Purchase of Network a Boost for PlatformMonday, May 27, 2013
As for future deals, Wible thinks a distributor like Comcast Corp. would be a more likely acquirer among big media players.
That prediction already has already played out to some extent. Last year, Time Warner Inc. led a $36 million round in Culver City’s Maker Studios while German media conglomerate Bertelsmann SE & Co. recently doubled-down on its investment in fashion-focused YouTube network StyleHaul Inc.
Build or buy
Despite being contained within a $1.8 billion corporation, Awesomeness execs said they don’t expect to be suddenly flush with cash for productions. Rather, it’s about an exchange of ideas, audiences and intellectual property (not to mention a healthy return for investors).
“We have so much more to play with in the DreamWorks tool box,” said Margaret Laney, chief marketing officer at Awesomeness. “They have all these massive digital properties and we have so much to learn from them.”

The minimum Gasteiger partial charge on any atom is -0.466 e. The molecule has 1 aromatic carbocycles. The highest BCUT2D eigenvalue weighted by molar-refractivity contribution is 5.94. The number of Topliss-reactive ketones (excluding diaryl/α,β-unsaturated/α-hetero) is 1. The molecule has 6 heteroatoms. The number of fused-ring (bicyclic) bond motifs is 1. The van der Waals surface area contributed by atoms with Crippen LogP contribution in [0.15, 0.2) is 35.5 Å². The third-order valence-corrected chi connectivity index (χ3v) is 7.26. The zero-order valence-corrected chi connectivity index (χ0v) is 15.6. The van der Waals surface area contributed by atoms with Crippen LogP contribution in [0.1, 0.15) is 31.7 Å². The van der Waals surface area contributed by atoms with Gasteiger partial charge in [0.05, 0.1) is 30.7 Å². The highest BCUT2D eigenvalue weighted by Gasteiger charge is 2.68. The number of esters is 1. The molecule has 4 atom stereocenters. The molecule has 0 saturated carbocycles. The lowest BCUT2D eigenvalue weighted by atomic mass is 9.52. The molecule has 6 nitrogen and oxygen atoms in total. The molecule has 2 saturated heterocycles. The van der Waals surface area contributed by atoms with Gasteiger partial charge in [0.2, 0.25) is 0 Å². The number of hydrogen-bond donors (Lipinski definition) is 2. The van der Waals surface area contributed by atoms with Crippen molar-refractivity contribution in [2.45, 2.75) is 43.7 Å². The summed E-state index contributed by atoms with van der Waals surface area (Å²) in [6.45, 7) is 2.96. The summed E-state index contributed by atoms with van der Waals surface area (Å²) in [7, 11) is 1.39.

For a studio, buying a successful YouTube channel might also have been the fastest way to establish a presence online.
Ynon Kreiz, who was recently named president of Maker, said deals like the one for Awesomeness might become more common as the online video space matures and becomes more crowded.
“I think it will be harder for other media companies to do it themselves, and they’ll have to join in the form of partnership,” said Kreiz, who came to Maker after working as an executive at reality TV production house Endemol USA. “Don’t forget, this is a different trade; you can’t just hire a couple of people with that knowledge and marketing and expect to hit it big.”
But being bought isn’t the strategy for every YouTube network – at least not as quickly. Robbins joked that even his investors thought the sale of Awesomeness to DreamWorks “was a little fast.”
Mark Suster of Century City’s GRP Partners, which invested in Maker, said his vision for the company extends beyond an exit. Though he applauded the Awesomeness transaction both for its terms and the message it sends, his ambitions have a different aim.
“At Maker we’re thinking long,” Suster said. “We and some of the other (YouTube) networks think we have the opportunity to IPO and lead the next generation of media studios.”
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